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    Simultaneous contrast

  

  



"Equinox," Hans Hofmann, 1958. Note how the contrasting colors create energetic forms — which Hofmann famously termed "push and pull."

When two colors are laid down side by side, they interact and each color modifies the other. If the two colors complementary, each intensifies the other to the maximum extent possible. This has been known empirically by artists as far back as the Ancient Egyptians. Only recently have we understood the neurophysiological reason for this. Artists clearly discovered the effect at some point and then handed it down from generation to generation as part of the folklore. Consider the dramatic contrast in the cafe scenes by Vincent van Gogh (1853-1890) below.



There is strong contrast between yellow and blue in Vincent’s painting of the "Café Terrace on the Plce du Forum, Arles", 1888.

 



Again, dramatic contrast, between the red and green. This watercolor of Vincent’s "Night café in Arles" was painted the same month at the cafe at left.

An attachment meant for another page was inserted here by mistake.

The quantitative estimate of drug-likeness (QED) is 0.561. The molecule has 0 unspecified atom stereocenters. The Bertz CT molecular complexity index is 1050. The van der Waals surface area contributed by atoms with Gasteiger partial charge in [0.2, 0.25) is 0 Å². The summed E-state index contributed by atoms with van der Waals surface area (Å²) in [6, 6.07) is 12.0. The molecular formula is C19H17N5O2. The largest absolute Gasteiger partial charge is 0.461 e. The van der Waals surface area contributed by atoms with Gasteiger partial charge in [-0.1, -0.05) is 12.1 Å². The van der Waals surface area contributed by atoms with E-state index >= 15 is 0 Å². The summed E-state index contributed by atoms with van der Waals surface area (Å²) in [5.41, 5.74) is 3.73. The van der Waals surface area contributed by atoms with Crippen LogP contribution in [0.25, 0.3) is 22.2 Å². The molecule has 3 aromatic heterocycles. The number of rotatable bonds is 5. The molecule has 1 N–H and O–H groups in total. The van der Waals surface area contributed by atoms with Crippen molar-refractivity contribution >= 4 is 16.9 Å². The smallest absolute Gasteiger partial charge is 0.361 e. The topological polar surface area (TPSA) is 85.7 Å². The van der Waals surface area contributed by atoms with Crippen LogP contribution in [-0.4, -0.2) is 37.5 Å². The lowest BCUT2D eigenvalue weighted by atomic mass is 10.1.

Why do these colors seem so vivid? Consider two analogies: Have you even been in a hot sauna, and then jumped in a cold pool? The temperature contrast makes the water seem extra cold. Similarly, have you ever eaten pancakes with sweet syrup, and then had a glass of orange juice? The taste contrast makes the orange juice taste unusually sour.

To explore contrasts, point at the colors below left.

Notice how different circles stand out depending on the background color you choose.

  • When does the yellow circle stand out the most?
  • When does the green circle?

In Vincent’s cafes above, the contrast between yellow & blue, and red & green, cause both colors to seem more vivid. Color perception always depends on the other colors around.

This effect was noted by Chevreul, called "Simultaneous Contrast," and described in this 1839 Book, De la Loi du contraste Simultané des Couleurs, a book that was praised by Impressionists.

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